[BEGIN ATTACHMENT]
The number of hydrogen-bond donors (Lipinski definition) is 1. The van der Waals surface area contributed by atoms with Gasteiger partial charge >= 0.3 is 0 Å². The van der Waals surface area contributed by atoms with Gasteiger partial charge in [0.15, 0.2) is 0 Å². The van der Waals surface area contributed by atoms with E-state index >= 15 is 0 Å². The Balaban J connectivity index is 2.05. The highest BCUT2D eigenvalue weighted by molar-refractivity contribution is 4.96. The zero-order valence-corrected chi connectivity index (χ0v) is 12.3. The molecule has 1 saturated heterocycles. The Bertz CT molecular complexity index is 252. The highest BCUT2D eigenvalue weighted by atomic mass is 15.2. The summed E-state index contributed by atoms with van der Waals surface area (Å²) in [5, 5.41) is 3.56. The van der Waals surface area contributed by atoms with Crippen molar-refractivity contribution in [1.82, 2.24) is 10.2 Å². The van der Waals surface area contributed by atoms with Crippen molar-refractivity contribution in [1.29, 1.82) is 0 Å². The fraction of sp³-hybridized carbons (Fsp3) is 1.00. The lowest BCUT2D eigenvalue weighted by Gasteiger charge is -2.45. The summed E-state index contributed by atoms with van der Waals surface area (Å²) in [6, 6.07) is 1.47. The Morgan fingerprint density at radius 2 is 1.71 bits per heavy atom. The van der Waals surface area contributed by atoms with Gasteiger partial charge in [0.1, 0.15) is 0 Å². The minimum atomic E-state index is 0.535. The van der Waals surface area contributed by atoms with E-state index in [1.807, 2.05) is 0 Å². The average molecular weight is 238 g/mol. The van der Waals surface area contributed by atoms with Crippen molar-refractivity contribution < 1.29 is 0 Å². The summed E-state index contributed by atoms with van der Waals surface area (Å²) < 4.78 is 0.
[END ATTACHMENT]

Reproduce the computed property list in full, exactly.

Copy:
The number of hydrogen-bond donors (Lipinski definition) is 1. The van der Waals surface area contributed by atoms with Gasteiger partial charge >= 0.3 is 0 Å². The van der Waals surface area contributed by atoms with Gasteiger partial charge in [0.15, 0.2) is 0 Å². The van der Waals surface area contributed by atoms with E-state index >= 15 is 0 Å². The Balaban J connectivity index is 2.05. The highest BCUT2D eigenvalue weighted by molar-refractivity contribution is 4.96. The zero-order valence-corrected chi connectivity index (χ0v) is 12.3. The molecule has 1 saturated heterocycles. The Bertz CT molecular complexity index is 252. The highest BCUT2D eigenvalue weighted by atomic mass is 15.2. The summed E-state index contributed by atoms with van der Waals surface area (Å²) in [5, 5.41) is 3.56. The van der Waals surface area contributed by atoms with Crippen molar-refractivity contribution in [1.82, 2.24) is 10.2 Å². The van der Waals surface area contributed by atoms with Crippen molar-refractivity contribution in [1.29, 1.82) is 0 Å². The fraction of sp³-hybridized carbons (Fsp3) is 1.00. The lowest BCUT2D eigenvalue weighted by Gasteiger charge is -2.45. The summed E-state index contributed by atoms with van der Waals surface area (Å²) in [6, 6.07) is 1.47. The Morgan fingerprint density at radius 2 is 1.71 bits per heavy atom. The van der Waals surface area contributed by atoms with Gasteiger partial charge in [0.1, 0.15) is 0 Å². The minimum atomic E-state index is 0.535. The van der Waals surface area contributed by atoms with E-state index in [1.807, 2.05) is 0 Å². The average molecular weight is 238 g/mol. The van der Waals surface area contributed by atoms with Crippen molar-refractivity contribution < 1.29 is 0 Å². The summed E-state index contributed by atoms with van der Waals surface area (Å²) < 4.78 is 0.